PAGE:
Swaziland's independent civil right groups are filing a court case Wednesday, challenging the absolute monarch's decision to ban its meeting scheduled for Thursday. The government contends that tomorrow's scheduled meeting will not only harm the country's interest. Officials argue it would compromise peace, security and stability. But local groups dismiss the government's remarks, saying forum participants from across the southern Africa sub-region had been expected to discuss calls on King Mswati III to accept political parties and other democratic reforms.
Thembinkosi Dlamini is a major proponent of the civil rights groups. From the capital, Mbabane he tells reporter Peter Clottey that the social forum is an open space for reflective thinking, democratic debates of ideas, and the free exchange of experiences.
"We are indeed prepared to go ahead and take government to court today to enforce our rights as per the constitution in section 25, which talks about the freedom of assembly and association, because as of yesterday, the government has reaffirmed its position that it would not allow this meeting to go ahead, especially, because the organizers are aligning themselves with COSATU (The Congress of South African Trade Unions), and allowing this meeting to go ahead would not be in the nation's interest. And it was a threat to national peace and stability," Dlamini noted.
He denied the civil rights groups are aimed at destabilizing the country, as the government is asserting.
"We were actually taken aback by the government stance, especially because the Southern African Social Forum has a regional meeting, which addresses issues of poverty, issues of regional solidarity and issues of oppression, democracy and governance, and other issues that are sort of problematic to the development of the region. One of the issues that was going to be discussed, for instance, is the issue of the current food crisis, the fuel crisis, and also the credit crisis that is ongoing in the whole world," he said.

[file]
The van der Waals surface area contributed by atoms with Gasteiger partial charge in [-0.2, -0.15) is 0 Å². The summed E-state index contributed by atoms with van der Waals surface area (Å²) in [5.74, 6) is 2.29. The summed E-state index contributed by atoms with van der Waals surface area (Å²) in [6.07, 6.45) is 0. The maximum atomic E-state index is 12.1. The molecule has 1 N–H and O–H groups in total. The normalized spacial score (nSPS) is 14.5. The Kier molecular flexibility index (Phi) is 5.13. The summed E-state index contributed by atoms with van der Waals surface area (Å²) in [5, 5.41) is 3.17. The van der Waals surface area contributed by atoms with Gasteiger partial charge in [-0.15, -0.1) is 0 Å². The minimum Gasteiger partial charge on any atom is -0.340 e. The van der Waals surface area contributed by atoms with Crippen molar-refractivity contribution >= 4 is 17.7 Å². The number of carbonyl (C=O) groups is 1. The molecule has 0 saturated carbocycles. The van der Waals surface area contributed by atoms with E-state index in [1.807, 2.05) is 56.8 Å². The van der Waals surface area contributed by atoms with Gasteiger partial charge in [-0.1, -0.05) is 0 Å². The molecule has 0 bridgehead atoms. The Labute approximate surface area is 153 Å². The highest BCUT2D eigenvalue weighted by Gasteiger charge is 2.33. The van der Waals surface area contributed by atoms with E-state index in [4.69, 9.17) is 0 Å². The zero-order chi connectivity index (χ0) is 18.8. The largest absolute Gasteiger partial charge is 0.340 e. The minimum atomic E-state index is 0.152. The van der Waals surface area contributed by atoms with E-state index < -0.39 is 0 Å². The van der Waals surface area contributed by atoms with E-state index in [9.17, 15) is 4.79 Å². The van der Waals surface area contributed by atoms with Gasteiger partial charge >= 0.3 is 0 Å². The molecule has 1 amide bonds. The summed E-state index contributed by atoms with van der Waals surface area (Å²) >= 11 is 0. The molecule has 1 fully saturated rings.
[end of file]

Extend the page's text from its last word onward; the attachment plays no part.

Dlamini said the absolute monarch is behaving as if he is unaware of the objectives and the non-partisan nature of the social forum.
"We do not understand why now, all of a sudden, the government is taking such a stance when in the past, they have known that the social forums have been held everywhere in the world, in Europe, in Lartin America, in Africa, and even in Southern Africa, where social forums have been heard and there were never reports of any problems with regards to national security," Dlamini pointed out.
He said the groups are hopeful their court challenge of the monarch's meeting ban would be upheld, although he said the odds are stacked against them.
"The problem here is the independence of the judiciary is not guaranteed. And based on our previous experience with such cases that involved particularly section 25 of the constitution, you find that the courts do not come out strong to enforce those rights, obviously because of the lack of independence on the part of the judiciary. So we are really banking on the courts to at least this time make a statement to say the government cannot be allowed to go ahead violating people's human rights in the country. However, I would say our chances are 50-50," he said.
Dlamini said the groups would abide by the courts' decision if it rules against them.
"That would be an unfortunate situation of course, however, we are in constant contact with our partners in the region and continue to look at alternatives. However, being law-abiding citizens in this country, we would be sort of obliged to abide by the court's decision in this instance," Dlamini noted.
Meanwhile, King Mswati III is expected to appoint a new prime minister following the parliamentary elections held last month that were denounced as a burlesque of democracy.
Political observers say despite occasional unrest and a growing democracy movement, Swaziland is overwhelmingly peaceful. But police have reportedly prevented demonstrations by the king's critics. A significant number of members of parliaments from across Africa who observed last September vote said it did not meet both regional and international standards for democratic elections.